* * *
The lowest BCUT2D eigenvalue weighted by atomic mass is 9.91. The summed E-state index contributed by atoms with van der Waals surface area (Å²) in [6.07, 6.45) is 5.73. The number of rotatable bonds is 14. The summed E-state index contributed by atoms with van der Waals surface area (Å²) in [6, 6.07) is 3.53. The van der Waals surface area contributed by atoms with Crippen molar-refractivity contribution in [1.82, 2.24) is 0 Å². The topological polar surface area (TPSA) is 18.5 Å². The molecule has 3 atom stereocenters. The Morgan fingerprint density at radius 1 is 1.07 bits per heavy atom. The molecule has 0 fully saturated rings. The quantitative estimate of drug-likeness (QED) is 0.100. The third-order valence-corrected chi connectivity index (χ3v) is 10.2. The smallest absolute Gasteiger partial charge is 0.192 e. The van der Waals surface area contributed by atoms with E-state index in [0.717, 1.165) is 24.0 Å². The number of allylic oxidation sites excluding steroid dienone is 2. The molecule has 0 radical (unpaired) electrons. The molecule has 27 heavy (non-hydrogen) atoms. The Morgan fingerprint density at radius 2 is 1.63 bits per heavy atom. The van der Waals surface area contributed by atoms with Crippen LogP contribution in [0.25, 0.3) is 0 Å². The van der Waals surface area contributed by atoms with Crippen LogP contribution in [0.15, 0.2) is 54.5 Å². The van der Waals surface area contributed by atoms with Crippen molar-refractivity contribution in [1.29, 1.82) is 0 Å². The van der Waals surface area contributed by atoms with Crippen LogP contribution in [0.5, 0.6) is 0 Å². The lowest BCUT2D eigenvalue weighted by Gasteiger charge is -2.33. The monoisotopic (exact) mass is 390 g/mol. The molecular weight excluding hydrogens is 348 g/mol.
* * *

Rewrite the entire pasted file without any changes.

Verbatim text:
The lowest BCUT2D eigenvalue weighted by atomic mass is 9.91. The summed E-state index contributed by atoms with van der Waals surface area (Å²) in [6.07, 6.45) is 5.73. The number of rotatable bonds is 14. The summed E-state index contributed by atoms with van der Waals surface area (Å²) in [6, 6.07) is 3.53. The van der Waals surface area contributed by atoms with Crippen molar-refractivity contribution in [1.82, 2.24) is 0 Å². The topological polar surface area (TPSA) is 18.5 Å². The molecule has 3 atom stereocenters. The Morgan fingerprint density at radius 1 is 1.07 bits per heavy atom. The molecule has 0 fully saturated rings. The quantitative estimate of drug-likeness (QED) is 0.100. The third-order valence-corrected chi connectivity index (χ3v) is 10.2. The smallest absolute Gasteiger partial charge is 0.192 e. The van der Waals surface area contributed by atoms with E-state index in [0.717, 1.165) is 24.0 Å². The number of allylic oxidation sites excluding steroid dienone is 2. The molecule has 0 radical (unpaired) electrons. The molecule has 27 heavy (non-hydrogen) atoms. The Morgan fingerprint density at radius 2 is 1.63 bits per heavy atom. The van der Waals surface area contributed by atoms with Crippen LogP contribution in [0.25, 0.3) is 0 Å². The van der Waals surface area contributed by atoms with Crippen LogP contribution in [0.15, 0.2) is 54.5 Å². The van der Waals surface area contributed by atoms with Crippen molar-refractivity contribution in [1.29, 1.82) is 0 Å². The van der Waals surface area contributed by atoms with Crippen LogP contribution in [0.5, 0.6) is 0 Å². The lowest BCUT2D eigenvalue weighted by Gasteiger charge is -2.33. The monoisotopic (exact) mass is 390 g/mol. The molecular weight excluding hydrogens is 348 g/mol.